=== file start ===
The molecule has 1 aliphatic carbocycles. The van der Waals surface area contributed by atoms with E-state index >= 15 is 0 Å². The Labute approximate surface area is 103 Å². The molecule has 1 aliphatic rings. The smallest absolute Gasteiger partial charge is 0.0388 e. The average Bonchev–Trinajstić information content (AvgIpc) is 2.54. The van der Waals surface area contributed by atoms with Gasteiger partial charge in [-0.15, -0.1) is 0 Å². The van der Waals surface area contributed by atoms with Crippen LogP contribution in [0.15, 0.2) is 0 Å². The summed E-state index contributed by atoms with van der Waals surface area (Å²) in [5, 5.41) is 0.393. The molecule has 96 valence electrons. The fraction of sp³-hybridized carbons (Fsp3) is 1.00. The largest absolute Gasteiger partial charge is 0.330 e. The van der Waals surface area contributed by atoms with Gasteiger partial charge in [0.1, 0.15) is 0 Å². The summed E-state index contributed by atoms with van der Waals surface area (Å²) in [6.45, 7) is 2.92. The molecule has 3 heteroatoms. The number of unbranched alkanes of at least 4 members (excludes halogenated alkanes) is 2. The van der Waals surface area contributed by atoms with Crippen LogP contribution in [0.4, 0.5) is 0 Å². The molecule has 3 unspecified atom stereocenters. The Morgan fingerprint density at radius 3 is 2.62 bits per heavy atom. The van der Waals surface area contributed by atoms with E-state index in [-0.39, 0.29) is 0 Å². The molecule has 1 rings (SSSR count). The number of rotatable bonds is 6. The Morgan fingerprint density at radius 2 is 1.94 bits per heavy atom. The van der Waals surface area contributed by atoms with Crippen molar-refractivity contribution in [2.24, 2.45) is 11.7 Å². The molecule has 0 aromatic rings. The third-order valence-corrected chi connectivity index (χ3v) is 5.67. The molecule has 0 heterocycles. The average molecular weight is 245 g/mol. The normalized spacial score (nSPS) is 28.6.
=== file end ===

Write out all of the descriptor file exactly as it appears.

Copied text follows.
The molecule has 1 aliphatic carbocycles. The van der Waals surface area contributed by atoms with E-state index >= 15 is 0 Å². The Labute approximate surface area is 103 Å². The molecule has 1 aliphatic rings. The smallest absolute Gasteiger partial charge is 0.0388 e. The average Bonchev–Trinajstić information content (AvgIpc) is 2.54. The van der Waals surface area contributed by atoms with Gasteiger partial charge in [-0.15, -0.1) is 0 Å². The van der Waals surface area contributed by atoms with Crippen LogP contribution in [0.15, 0.2) is 0 Å². The summed E-state index contributed by atoms with van der Waals surface area (Å²) in [5, 5.41) is 0.393. The molecule has 96 valence electrons. The fraction of sp³-hybridized carbons (Fsp3) is 1.00. The largest absolute Gasteiger partial charge is 0.330 e. The van der Waals surface area contributed by atoms with Gasteiger partial charge in [0.1, 0.15) is 0 Å². The summed E-state index contributed by atoms with van der Waals surface area (Å²) in [6.45, 7) is 2.92. The molecule has 3 heteroatoms. The number of unbranched alkanes of at least 4 members (excludes halogenated alkanes) is 2. The van der Waals surface area contributed by atoms with Crippen LogP contribution in [0.4, 0.5) is 0 Å². The molecule has 3 unspecified atom stereocenters. The Morgan fingerprint density at radius 3 is 2.62 bits per heavy atom. The van der Waals surface area contributed by atoms with E-state index in [-0.39, 0.29) is 0 Å². The molecule has 1 rings (SSSR count). The number of rotatable bonds is 6. The Morgan fingerprint density at radius 2 is 1.94 bits per heavy atom. The van der Waals surface area contributed by atoms with Crippen molar-refractivity contribution in [2.24, 2.45) is 11.7 Å². The molecule has 0 aromatic rings. The third-order valence-corrected chi connectivity index (χ3v) is 5.67. The molecule has 0 heterocycles. The average molecular weight is 245 g/mol. The normalized spacial score (nSPS) is 28.6.